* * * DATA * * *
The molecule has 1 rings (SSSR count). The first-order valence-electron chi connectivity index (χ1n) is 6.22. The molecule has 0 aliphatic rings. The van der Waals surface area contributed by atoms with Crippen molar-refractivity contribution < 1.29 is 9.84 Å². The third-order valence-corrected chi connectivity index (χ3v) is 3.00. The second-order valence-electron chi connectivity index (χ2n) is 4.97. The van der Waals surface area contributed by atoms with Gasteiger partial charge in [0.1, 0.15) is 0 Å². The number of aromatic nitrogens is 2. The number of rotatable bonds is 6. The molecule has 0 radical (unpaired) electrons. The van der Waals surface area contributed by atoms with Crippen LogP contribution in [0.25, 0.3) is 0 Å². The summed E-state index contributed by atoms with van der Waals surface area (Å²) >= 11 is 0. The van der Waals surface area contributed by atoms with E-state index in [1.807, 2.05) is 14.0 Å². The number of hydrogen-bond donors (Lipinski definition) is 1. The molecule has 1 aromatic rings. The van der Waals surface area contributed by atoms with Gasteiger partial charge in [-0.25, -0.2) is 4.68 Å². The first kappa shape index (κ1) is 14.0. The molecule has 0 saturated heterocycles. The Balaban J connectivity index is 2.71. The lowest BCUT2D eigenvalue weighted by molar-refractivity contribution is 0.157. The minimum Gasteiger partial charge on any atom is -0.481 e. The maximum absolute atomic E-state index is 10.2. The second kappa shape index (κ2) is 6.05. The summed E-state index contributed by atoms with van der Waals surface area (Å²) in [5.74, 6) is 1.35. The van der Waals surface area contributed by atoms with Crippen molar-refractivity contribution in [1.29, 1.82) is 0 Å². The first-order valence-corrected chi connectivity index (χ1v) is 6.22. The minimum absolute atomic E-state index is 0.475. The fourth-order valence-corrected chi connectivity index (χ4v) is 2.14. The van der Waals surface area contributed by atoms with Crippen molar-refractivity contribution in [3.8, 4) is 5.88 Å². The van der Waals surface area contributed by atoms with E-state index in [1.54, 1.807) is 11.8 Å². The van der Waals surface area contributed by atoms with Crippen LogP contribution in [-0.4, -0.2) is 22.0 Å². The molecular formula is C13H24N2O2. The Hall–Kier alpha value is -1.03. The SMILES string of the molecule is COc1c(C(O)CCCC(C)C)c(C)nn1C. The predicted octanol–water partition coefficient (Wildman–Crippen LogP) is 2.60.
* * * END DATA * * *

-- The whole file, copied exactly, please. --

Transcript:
The molecule has 1 rings (SSSR count). The first-order valence-electron chi connectivity index (χ1n) is 6.22. The molecule has 0 aliphatic rings. The van der Waals surface area contributed by atoms with Crippen molar-refractivity contribution < 1.29 is 9.84 Å². The third-order valence-corrected chi connectivity index (χ3v) is 3.00. The second-order valence-electron chi connectivity index (χ2n) is 4.97. The van der Waals surface area contributed by atoms with Gasteiger partial charge in [0.1, 0.15) is 0 Å². The number of aromatic nitrogens is 2. The number of rotatable bonds is 6. The molecule has 0 radical (unpaired) electrons. The van der Waals surface area contributed by atoms with Crippen LogP contribution in [0.25, 0.3) is 0 Å². The summed E-state index contributed by atoms with van der Waals surface area (Å²) >= 11 is 0. The van der Waals surface area contributed by atoms with E-state index in [1.807, 2.05) is 14.0 Å². The number of hydrogen-bond donors (Lipinski definition) is 1. The molecule has 1 aromatic rings. The van der Waals surface area contributed by atoms with Gasteiger partial charge in [-0.25, -0.2) is 4.68 Å². The first kappa shape index (κ1) is 14.0. The molecule has 0 saturated heterocycles. The Balaban J connectivity index is 2.71. The lowest BCUT2D eigenvalue weighted by molar-refractivity contribution is 0.157. The minimum Gasteiger partial charge on any atom is -0.481 e. The maximum absolute atomic E-state index is 10.2. The second kappa shape index (κ2) is 6.05. The summed E-state index contributed by atoms with van der Waals surface area (Å²) in [5.74, 6) is 1.35. The van der Waals surface area contributed by atoms with Crippen molar-refractivity contribution in [1.29, 1.82) is 0 Å². The first-order valence-corrected chi connectivity index (χ1v) is 6.22. The minimum absolute atomic E-state index is 0.475. The fourth-order valence-corrected chi connectivity index (χ4v) is 2.14. The van der Waals surface area contributed by atoms with Crippen molar-refractivity contribution in [3.8, 4) is 5.88 Å². The van der Waals surface area contributed by atoms with E-state index in [1.54, 1.807) is 11.8 Å². The van der Waals surface area contributed by atoms with Crippen LogP contribution in [-0.4, -0.2) is 22.0 Å². The molecular formula is C13H24N2O2. The Hall–Kier alpha value is -1.03. The SMILES string of the molecule is COc1c(C(O)CCCC(C)C)c(C)nn1C. The predicted octanol–water partition coefficient (Wildman–Crippen LogP) is 2.60.